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register ir image to distorted rgb

asked 2017-04-10 10:04:09 -0500

theodore gravatar image

updated 2017-04-10 10:11:00 -0500

Hi guys, I need some help/hints regarding the following problem. I have an rgb and an ir image of the same scene but in different resolution.

RGB image (420x460):

image description

and the ir corresponding (120x160):

image description

Now I want to register the ir image to the distorted RGB one. The way I am doing it at the moment is by extracting the homography between the two images and then applying the transformation to the ir image. My upper goal is to use this transformation to the depth output and since the ir with the depth sensor output are aligned I am using the ir images since I can have access to more visual information. In the beginning I tried to use an automatic keypoints detector algorithm like SURF (it seems to perform a bit better, in regards to others) however the result is not that good since also the points that if finds are not that accurate as you can see below:

Keypoints detected:

image description

Registration based on the above keypoints (not good at all):

image description

I tried other keypoint detection algorithms as well but the result though it might improved it was not acceptable. Therefore, I decided to provide the matching points manually:

image description image description

the registered image is by far much better now

image description

and if I overlay the two images

image description

However, you will notice that there is a kind of misplacement (or not good registration) in some spots:

image description

Therefore, I was just wondering if there is a way to get a better result from what I am getting already. Note that I need to keep the distortion in the rgb image, therefore following the normal procedure (chessboard, extracting intrinsic/extrinsic coeffs, undistort, rectify, etc...) is out of the grid for the moment at least.

Thanks.

Adiitional code:

#include <iostream>
#include <stdio.h>
#include <opencv2/opencv.hpp>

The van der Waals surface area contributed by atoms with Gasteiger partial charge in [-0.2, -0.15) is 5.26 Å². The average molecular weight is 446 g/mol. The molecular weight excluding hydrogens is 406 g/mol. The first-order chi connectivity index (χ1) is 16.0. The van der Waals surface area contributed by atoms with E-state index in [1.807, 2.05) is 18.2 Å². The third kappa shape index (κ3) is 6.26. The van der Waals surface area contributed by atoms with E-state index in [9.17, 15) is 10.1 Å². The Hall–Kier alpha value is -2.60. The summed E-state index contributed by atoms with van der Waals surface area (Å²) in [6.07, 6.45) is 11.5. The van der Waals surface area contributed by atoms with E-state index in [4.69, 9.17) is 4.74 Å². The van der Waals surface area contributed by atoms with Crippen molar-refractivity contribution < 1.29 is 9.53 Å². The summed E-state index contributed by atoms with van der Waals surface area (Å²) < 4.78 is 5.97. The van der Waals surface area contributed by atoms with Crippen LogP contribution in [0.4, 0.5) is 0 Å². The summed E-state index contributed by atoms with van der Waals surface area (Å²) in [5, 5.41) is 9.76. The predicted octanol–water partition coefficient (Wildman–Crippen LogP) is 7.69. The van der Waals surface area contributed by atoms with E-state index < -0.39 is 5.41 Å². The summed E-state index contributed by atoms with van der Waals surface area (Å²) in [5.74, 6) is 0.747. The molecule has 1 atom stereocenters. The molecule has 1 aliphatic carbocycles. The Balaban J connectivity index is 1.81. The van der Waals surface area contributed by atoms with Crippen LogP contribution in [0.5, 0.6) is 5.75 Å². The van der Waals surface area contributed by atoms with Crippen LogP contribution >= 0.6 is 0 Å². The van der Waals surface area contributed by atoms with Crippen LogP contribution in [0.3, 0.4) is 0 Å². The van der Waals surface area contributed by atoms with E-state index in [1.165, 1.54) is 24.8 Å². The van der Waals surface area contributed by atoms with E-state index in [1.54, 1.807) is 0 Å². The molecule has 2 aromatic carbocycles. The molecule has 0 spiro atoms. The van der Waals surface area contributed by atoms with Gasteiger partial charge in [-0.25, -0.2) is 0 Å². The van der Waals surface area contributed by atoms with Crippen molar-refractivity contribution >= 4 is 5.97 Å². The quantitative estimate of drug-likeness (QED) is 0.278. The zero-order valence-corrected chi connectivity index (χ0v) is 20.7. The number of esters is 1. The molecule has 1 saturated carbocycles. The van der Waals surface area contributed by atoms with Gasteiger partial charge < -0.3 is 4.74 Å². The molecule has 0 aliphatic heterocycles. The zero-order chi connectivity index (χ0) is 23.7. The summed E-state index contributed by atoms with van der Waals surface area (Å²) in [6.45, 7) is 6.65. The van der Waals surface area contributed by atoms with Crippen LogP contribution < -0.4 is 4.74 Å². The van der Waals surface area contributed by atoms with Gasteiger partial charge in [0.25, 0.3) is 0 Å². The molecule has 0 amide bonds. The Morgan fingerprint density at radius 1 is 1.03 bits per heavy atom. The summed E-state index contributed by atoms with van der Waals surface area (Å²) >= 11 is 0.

#include "opencv2/core.hpp"
#include "opencv2/imgproc.hpp"
#include "opencv2/features2d.hpp"
#include "opencv2/highgui.hpp"
#include "opencv2/calib3d.hpp"
#include "opencv2/xfeatures2d.hpp"

using namespace std;
using namespace cv;
using namespace cv::xfeatures2d;

int main(int argc, char *argv[])
{
    cout << "Hello World!" << endl;

    Mat rgb = imread("../frame_5.png", IMREAD_GRAYSCALE);
    Mat ir = imread("../frame_5a.png", IMREAD_GRAYSCALE);


    if(!rgb.data || rgb.empty())
    {
        cerr << "Problem loading rgb image!!!" << endl;
        return -1;
    }

    if(!ir.data || ir.empty())
    {
        cerr << "Problem loading ir image!!!" << endl;
        return -1;
    }

    Mat ir2 = ir * 2;


    imshow("rgb", rgb);
    imshow("ir", ir);
    imshow("ir2", ir2);


    waitKey();




    //-- Step 1: Detect the keypoints and extract descriptors using SURF
    int minHessian = 400;

    Ptr<SURF> detector = SURF::create( /*minHessian*/600);
//    Ptr<BRISK> detector = BRISK::create(100);


    std::vector<KeyPoint> keypoints_object, keypoints_scene;
    Mat descriptors_object, descriptors_scene;
    detector->detectAndCompute( rgb, Mat(), keypoints_object, descriptors_object );
    detector->detectAndCompute( ir, Mat(), keypoints_scene, descriptors_scene );

    //-- Step 2: Matching descriptor vectors using FLANN matcher
    BFMatcher matcher(NORM_L2, true);
//    FlannBasedMatcher matcher;
    std::vector< DMatch > matches;
    matcher.match( descriptors_object, descriptors_scene, matches );
    double max_dist = 0; double min_dist = 100;
    //-- Quick calculation of max and min distances between keypoints
//    for( int i = 0; i < descriptors_object.rows; i++ )
    for( int i = 0; i < matches.size(); i++ )
    { double ...
(more)
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Comments

Normally, the homography relates the transformation between two planes. There is also something called "infinite homography" when the scene is very far and when the camera motion is purely (mostly) a rotation: it is this assumption that is made for image stitching if I am not wrong. This is why you should try to rotate around the camera optical center when taking pictures for a panorama to get the best results.

Eduardo gravatar imageEduardo ( 2017-04-10 10:27:34 -0500 )edit

Unfortunatelly the sensors are fixed in a position, therefore not possible to rotate around or move them even a bit (if this is what you mean).

theodore gravatar imagetheodore ( 2017-04-10 10:38:46 -0500 )edit

It is more a general comment about the fact that maybe the homography is not so well estimated as the chosen points do not lie on the same plane (points on the floor, points on the tables, ...). Also, I am not sure if the warping will be correct in this case (multiple planes)? I cannot tell as I don't have not so much experience with homography and image warping.

What I am sure is that the homography relates the transformation between two planar objects/scenes.

Eduardo gravatar imageEduardo ( 2017-04-10 10:49:19 -0500 )edit

actually @Tetragramm has a nice link to a paper here but I am not sure how directly is related to what I want to achieve, I was also trying to see if I can find their code but no success

theodore gravatar imagetheodore ( 2017-04-10 11:27:07 -0500 )edit

@theodore I have edited my answer with a sample code to align a color image to a depth/IR image.

Eduardo gravatar imageEduardo ( 2017-04-14 10:19:56 -0500 )edit

@Eduardo thanks. I'll have a look.